A look into New York City's Chinatown discusses its people--newly arrived immigrants who work in garment factories and restaurants--and the enclave they have created there for themselves. 25,000 first printing. $25,000 ad/promo.
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Kinkead, a frequent New Yorker contributor, boldly knocks at the bamboo curtain shielding New York's Chinatown, until it lifts a bit--revealing a community so exotic as to be ``virtually a nation unto itself.'' To nearly all the Chinese whom Kinkead meets in Chinatown, she is a low faan (``barbarian'')--``an object of fear, distrust, indifference.'' Yet, with the help of a Hong Kong-born translator, she slowly gains the confidence of waiters, shopkeepers, restaurateurs, healers, and so on, drawing on their stories, as well as on scholarly research, to piece together this personable look at ``the largest Chinese community in the Western hemisphere.'' No mean feat, that: typical is the author's exploration of a dark alley leading to a decrepit tenement where she meets a withered ancient who says that Kinkead is the first white person he's spoken to in 60 years in Chinatown. What keeps 150,000 Chinese in this isolated, crowded, crumbling ``slum''? Ironically, Kinkead finds, it's basically the urge to get out- -fulfilled through the single-minded accumulation of wealth. While Kinkead talks to men who work 80-hour weeks at menial jobs, live in dire poverty, and save a small fortune each year, her report makes it clear that the engine that drives Chinatown's economy is crime, festering in sweatshops and gambling halls, thriving on extortion and drug-dealing. Kinkead's too much of an outsider to penetrate the tongs and gangs that control Chinatown crime, but she offers comprehensive briefs on them, vivified by a tour of the mean streets with a veteran cop. But there's a gentler side, too, to Chinatown, and Kinkead covers that as well--family ties, festivals, Chinese medicine and cuisine, the tradition of concubinage, and the burgeoning urges to assimilate and to bring democracy to the Chinese mainland. Told in strong, clean prose: an exotic and fascinating journey by a modern-day, urban Marco Polo. (Eight pages of b&w photographs- -not seen.) -- Copyright ©1992, Kirkus Associates, LP. All rights reserved.From Publishers Weekly:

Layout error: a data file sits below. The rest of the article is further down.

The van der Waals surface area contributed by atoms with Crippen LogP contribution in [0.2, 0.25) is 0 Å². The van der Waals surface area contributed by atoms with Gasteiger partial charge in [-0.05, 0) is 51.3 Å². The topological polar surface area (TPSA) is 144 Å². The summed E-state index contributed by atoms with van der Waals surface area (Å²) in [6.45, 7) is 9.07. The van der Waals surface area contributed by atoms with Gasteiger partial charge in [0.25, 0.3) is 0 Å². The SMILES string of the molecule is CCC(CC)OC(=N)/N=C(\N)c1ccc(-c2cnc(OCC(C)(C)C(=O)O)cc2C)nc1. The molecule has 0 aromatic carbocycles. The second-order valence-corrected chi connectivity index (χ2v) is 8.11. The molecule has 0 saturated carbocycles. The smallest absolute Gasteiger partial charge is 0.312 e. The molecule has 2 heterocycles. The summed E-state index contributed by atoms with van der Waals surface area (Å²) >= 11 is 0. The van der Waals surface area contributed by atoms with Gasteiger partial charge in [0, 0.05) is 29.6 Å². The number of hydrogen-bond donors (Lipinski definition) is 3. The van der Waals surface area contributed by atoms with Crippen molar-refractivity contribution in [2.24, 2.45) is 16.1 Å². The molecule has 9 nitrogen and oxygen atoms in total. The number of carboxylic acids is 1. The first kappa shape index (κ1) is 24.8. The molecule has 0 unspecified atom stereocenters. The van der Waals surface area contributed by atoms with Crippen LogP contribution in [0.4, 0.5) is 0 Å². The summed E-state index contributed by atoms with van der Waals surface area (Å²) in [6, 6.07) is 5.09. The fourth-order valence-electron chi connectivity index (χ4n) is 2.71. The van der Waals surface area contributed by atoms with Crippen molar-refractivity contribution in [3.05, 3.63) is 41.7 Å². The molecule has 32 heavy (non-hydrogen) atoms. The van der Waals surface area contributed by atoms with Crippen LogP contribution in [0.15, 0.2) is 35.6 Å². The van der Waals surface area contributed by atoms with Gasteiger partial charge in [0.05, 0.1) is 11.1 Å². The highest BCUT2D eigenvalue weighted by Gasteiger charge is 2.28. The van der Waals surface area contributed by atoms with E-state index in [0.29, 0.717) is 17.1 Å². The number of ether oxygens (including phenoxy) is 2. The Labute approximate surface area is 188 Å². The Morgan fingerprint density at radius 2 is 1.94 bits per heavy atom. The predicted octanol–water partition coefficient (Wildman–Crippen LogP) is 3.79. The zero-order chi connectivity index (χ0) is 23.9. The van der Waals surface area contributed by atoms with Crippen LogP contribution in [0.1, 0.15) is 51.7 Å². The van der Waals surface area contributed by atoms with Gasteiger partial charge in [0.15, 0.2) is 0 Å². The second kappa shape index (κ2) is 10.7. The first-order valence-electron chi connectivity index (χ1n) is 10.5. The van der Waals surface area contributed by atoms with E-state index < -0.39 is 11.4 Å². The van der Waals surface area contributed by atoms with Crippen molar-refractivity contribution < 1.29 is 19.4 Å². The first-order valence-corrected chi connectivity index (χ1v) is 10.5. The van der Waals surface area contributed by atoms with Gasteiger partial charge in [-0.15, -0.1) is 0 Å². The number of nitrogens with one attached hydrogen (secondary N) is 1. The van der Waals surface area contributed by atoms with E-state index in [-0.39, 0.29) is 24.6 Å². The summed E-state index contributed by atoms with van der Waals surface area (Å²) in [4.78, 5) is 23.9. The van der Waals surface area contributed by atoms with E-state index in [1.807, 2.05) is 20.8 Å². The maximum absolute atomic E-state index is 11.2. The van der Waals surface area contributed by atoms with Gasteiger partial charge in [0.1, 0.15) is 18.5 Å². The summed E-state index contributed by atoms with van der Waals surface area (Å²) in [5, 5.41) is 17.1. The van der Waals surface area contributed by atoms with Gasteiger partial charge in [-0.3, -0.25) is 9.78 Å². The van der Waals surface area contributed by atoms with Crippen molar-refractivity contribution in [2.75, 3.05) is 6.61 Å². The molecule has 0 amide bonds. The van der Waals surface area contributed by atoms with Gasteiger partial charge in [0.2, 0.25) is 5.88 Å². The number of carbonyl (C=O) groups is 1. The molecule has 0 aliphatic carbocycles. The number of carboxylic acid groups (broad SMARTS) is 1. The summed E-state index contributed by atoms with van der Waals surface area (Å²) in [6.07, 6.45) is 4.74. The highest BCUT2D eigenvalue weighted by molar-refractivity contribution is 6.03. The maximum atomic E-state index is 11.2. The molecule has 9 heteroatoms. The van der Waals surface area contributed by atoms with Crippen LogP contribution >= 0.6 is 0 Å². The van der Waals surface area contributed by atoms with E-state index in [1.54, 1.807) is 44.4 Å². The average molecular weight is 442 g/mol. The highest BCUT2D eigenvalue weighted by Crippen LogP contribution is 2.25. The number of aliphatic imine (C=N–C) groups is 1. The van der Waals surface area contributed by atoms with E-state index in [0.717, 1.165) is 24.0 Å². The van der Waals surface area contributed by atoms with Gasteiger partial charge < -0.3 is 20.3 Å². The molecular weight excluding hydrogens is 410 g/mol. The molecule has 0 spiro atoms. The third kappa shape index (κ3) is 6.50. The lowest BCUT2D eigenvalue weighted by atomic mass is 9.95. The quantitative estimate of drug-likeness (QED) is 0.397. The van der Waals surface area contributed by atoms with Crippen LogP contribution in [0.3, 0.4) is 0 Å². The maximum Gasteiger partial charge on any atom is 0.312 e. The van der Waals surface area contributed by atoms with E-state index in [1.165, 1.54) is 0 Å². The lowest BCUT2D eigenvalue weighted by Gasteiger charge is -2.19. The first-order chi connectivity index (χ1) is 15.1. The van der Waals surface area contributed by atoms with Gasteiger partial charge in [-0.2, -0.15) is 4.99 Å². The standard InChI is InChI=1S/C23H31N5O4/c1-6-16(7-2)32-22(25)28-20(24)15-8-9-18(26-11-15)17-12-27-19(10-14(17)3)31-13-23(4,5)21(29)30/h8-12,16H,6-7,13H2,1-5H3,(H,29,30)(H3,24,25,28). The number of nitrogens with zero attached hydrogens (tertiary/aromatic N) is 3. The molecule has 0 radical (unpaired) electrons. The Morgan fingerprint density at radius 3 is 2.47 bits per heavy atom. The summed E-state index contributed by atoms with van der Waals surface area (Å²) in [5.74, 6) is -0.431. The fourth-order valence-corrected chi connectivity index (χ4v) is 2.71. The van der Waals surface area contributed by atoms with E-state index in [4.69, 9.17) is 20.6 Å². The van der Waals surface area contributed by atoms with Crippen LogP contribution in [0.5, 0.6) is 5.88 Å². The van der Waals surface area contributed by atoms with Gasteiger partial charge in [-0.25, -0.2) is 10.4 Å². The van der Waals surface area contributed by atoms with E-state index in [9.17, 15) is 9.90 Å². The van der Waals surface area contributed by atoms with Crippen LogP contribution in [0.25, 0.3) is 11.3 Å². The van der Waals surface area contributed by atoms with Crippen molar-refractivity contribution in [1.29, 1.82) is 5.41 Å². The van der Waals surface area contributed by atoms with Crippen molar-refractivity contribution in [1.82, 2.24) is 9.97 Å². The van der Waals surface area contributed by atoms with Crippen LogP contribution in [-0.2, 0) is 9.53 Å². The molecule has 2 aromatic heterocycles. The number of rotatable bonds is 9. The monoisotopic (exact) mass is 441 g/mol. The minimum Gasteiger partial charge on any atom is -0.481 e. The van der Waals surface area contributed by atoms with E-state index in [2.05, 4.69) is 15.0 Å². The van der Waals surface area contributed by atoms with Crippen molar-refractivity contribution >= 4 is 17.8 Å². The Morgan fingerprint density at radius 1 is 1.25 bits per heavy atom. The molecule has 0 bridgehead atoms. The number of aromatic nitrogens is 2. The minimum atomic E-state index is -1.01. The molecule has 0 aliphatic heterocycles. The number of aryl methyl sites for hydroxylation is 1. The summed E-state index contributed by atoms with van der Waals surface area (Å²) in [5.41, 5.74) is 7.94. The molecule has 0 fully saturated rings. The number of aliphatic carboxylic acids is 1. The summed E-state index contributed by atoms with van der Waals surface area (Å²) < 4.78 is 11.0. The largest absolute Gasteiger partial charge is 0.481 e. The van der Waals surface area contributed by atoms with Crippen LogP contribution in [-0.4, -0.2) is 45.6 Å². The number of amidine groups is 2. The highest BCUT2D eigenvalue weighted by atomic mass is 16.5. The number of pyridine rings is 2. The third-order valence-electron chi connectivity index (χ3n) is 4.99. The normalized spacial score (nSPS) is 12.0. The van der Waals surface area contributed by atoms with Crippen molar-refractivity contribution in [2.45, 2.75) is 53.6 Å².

Reading this, one feels like an urban explorer walking a few paces behind the author, agog at the mystery and magic of New York City's Chinatown. Doors open. Faces appear and recede. At the end of the dazzling journey in which a low faan (barbarian or white person) finds unusual access to backrooms, tongs (secret societies), family associations, gong si fongs (bachelor apartments), herbalists, family histories, hopes and dreams, Chinatown retains its elusive character. Kinkead, a New Yorker contributor, vividly relates her various guides' accounts, told sometimes in broken English or in the snappy police lingo used by detectives to describe tong and drug activity. The variety, poverty, resilience and frenzy of Chinatown and its residents are brilliantly described, from a Chinatown apartment where an old woman immobilized by bound feet looks out a window to a late-night gathering of chefs swapping recipes. Take the tour.
Copyright 1992 Reed Business Information, Inc.
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Book Description Book Condition: Brand New. Book Condition: Brand New. Bookseller Inventory # 97800601677691.0
Book Description Harpercollins, New York NY, 1992. Hardcover. Book Condition: New. Dust Jacket Condition: As New. 1st Edition. First edition stated 1992, first printing, numbers line starts with 1. Hardcover with DJ. Condition new, square tight and crisp book, no edgewear, no markings of any kind, no names no underlinings no highlights no bent page corners, Not a reminder. DJ as new, bright and shiny, no tears no chips, Price NOT clipped. 8vo, 211 pages , index. Bookseller Inventory # 003965
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Book Description Harpercollins, 1992. Hardcover. Book Condition: New. Bookseller Inventory # DADAX0060167769
Book Description Harpercollins, 1992. Hardcover. Book Condition: New. book. Bookseller Inventory # 0060167769
Book Description Harpercollins. Hardcover. Book Condition: New. 0060167769 New Condition. Bookseller Inventory # NEW6.1017301